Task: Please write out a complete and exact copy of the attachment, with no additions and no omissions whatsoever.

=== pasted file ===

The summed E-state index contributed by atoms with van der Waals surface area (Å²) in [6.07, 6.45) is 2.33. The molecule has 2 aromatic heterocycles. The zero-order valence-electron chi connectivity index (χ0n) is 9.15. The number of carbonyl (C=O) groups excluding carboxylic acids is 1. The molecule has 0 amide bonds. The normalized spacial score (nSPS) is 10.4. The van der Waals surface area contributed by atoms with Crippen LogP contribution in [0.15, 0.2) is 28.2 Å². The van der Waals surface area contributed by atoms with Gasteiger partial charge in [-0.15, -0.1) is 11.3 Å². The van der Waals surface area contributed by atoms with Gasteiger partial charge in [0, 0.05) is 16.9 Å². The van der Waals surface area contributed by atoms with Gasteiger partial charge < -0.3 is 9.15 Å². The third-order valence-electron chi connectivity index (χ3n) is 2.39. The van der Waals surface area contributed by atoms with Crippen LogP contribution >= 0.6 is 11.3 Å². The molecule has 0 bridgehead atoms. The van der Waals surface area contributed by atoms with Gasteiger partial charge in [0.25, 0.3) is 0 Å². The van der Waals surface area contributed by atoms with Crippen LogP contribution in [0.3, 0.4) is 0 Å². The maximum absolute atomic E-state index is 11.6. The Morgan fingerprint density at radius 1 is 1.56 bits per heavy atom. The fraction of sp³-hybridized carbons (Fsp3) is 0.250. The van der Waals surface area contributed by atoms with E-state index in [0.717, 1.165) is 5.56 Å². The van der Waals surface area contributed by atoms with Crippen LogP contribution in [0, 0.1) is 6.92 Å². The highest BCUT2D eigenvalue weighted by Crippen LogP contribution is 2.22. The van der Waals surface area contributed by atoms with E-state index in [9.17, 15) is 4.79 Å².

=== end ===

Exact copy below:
The summed E-state index contributed by atoms with van der Waals surface area (Å²) in [6.07, 6.45) is 2.33. The molecule has 2 aromatic heterocycles. The zero-order valence-electron chi connectivity index (χ0n) is 9.15. The number of carbonyl (C=O) groups excluding carboxylic acids is 1. The molecule has 0 amide bonds. The normalized spacial score (nSPS) is 10.4. The van der Waals surface area contributed by atoms with Crippen LogP contribution in [0.15, 0.2) is 28.2 Å². The van der Waals surface area contributed by atoms with Gasteiger partial charge in [-0.15, -0.1) is 11.3 Å². The van der Waals surface area contributed by atoms with Gasteiger partial charge in [0, 0.05) is 16.9 Å². The van der Waals surface area contributed by atoms with Gasteiger partial charge < -0.3 is 9.15 Å². The third-order valence-electron chi connectivity index (χ3n) is 2.39. The van der Waals surface area contributed by atoms with Crippen LogP contribution >= 0.6 is 11.3 Å². The molecule has 0 bridgehead atoms. The van der Waals surface area contributed by atoms with Gasteiger partial charge in [0.25, 0.3) is 0 Å². The van der Waals surface area contributed by atoms with Crippen LogP contribution in [0.3, 0.4) is 0 Å². The maximum absolute atomic E-state index is 11.6. The Morgan fingerprint density at radius 1 is 1.56 bits per heavy atom. The fraction of sp³-hybridized carbons (Fsp3) is 0.250. The van der Waals surface area contributed by atoms with E-state index in [0.717, 1.165) is 5.56 Å². The van der Waals surface area contributed by atoms with Crippen LogP contribution in [0, 0.1) is 6.92 Å². The highest BCUT2D eigenvalue weighted by Crippen LogP contribution is 2.22. The van der Waals surface area contributed by atoms with E-state index in [9.17, 15) is 4.79 Å².